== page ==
“Such as having a High CVE on less critical systems ” before the final attack on a critical system at the highest level.

The ultimate and worst possible attack is a remote code execution attack, as with a simple attack one can execute an attack on the system. for a hacker it is easily done.

So explaining the attack in total gives one a further and more complete understanding of the ultimate goal . But what is even more important? To now have the ability to assess risk better. Instead of assessing each device separately with each vulnerability now one must assess the impact and likelihood with a total attack in mind.

Which means? The lower vulnerabilities can have higher impacts. How should we account for this phenomenon?

We have to become attackers (even hypothetically) to figure out which system would be nice to have with a lower vulnerability… so that the hypothetical attack  can advance through to the eventual goal.

You might be saying now – that’s all? That is all I have to do ? sort my systems, figure out the vulnerabilities, and then patch them. Well, it is not that easy since life and it’s vacations, sicknesses, labor issues, and other things coming your way. Since the vulnerabilities may come at inopportune times (they do not care if your family has an event). the hacker will hack you at Christmas without batting an eye.  The truth of it is the reasons  why people and companies get hacked is because the vulnerability management  programs do not take into account sickness and vacations. Thus labor is always pushed to ever more difficult situations. There seems to be always a push for cost containment in IT and computer security, since it is assumed all systems should be secure. A cost was not associated with computer security in the past. So this is why many companies lost their cohesion over time and then something happens and the attackers get in.

Once the attacker has a toehold, it is possible to stay undetected for months. In the meantime the patching lifecycle is front and center the reason for many systems getting hacked as well.

Notice that when a vulnerability is found by a researcher it takes many days to actually get a fix for the vulnerability and then it takes yet another few weeks before installing it in your system. It may be 60 days before the  system is safe from attack. So we are in a constant state of risk in our networks.  This is why every month with new vulnerabilities is an important report to view. And this is why we must continually test for any potential weaknesses in the network.

 

Now that you know the full reasons from A to Z it is easier to actually assess risk on systems.

What you need when assessing risk is to review all possible risk and decide what to focus on next.

Contact for more information or to discuss your risk assessment.

Also the latest CapitalOne hack seems to have been a misconfigured cloud configuration, including why is it storing private information in a public cloud?? Cyberscoop discusses this in more detail. The breach response may have been fast, but there was a major failure of architecture.

 

Interesting take on CapitalOne breach from former employee: https://medium.com/cloud-security/whats-in-your-cloud-673c3b4497fd

He says that the configuration was faulty as one IAM (Identity Access management) could be used to access all data (which is a large weak link). I.e. if a hacker can get one account username and password they have all of the data.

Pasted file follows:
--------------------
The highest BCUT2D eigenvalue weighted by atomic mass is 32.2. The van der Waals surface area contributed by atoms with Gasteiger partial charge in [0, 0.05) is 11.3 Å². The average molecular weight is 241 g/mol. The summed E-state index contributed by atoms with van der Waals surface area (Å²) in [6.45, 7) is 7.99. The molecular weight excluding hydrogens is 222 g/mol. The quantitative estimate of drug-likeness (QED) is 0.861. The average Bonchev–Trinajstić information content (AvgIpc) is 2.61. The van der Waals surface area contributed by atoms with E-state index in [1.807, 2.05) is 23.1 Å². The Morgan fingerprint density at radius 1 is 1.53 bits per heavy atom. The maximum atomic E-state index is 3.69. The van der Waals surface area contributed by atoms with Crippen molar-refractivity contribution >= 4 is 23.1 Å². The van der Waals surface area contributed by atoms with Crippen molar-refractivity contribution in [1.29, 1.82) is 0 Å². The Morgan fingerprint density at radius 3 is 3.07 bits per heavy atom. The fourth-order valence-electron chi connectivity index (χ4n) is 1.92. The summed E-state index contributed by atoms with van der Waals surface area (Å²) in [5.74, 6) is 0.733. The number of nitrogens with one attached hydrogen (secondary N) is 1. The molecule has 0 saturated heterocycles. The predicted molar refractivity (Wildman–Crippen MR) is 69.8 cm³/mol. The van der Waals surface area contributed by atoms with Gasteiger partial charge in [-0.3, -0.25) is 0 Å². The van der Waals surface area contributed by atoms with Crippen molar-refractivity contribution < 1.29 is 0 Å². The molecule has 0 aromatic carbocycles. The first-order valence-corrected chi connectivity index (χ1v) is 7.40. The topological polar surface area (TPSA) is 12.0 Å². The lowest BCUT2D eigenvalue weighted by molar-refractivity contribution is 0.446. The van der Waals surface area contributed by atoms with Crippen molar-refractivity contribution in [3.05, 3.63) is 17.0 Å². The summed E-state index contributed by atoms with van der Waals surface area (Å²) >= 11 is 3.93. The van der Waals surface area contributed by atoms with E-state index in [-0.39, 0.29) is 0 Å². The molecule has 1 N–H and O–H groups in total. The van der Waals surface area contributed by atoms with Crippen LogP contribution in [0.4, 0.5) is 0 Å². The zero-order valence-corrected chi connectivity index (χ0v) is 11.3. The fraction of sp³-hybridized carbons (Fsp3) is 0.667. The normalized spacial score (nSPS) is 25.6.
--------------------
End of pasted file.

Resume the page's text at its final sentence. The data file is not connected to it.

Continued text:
The thing to do is to perform threat modeling and review your architecture as well as vulnerability management.

Compliance vs Framework

Is it better to focus on compliance or a on a framework system?

I.e. PCI or HIPAA compliance versus ITIL or COBIT for example.

There are more regulations coming so let’s add a couple of the US based ones. SHIELD(Stop Hacks and Improve Electronic Data Security) and CCPA(California Consumer Privacy Act).

  1. SHIELD – Stop Hacks and Improve Electronic Data Security Act , became law in New York(January 2019). Must adopt “reasonable safeguards to protect security, confidentiality and integrity” of private information.
  2. CCPA – becomes law in January 2020 and requires broad protection of information (job description, ip addresses, web browsing history, and more personal data like addresses and more)

Red Gate software has an interesting comparison of the compliance and regulation issues in the USA.

In the case of ‘who’ is most affected by compliance or framework focus we need to define the audience first.  The audience for this blog post is the small medium business (SMB) person in charge of the business or the top IT person. An enterprise business will perform a framework, compliance, and all regulations eventually, the larger one is the more likely a framework has to make sense.

What will a SMB entity  decision require?

  1. Depends mostly on organization -how big
  2. How many people, computers, type of must have compliance
  3. The issue is how decisions are made from the business to IT

In the past for me I have been in these situations where I am in charge of the IT department and the decision process leads to the Operations Officer or President. Some business need is presented to either Officer and then I am tasked as IT to provide a solution to the basic business need (new computer system) or a bigger task like adding a new branch.

These basic decisions are not complicated decisions.  But they do set a direction of the company. When buying a new device does it get checked to see if it is configured for security? When designing a new branch system how will the new branch be integrated into the current systems?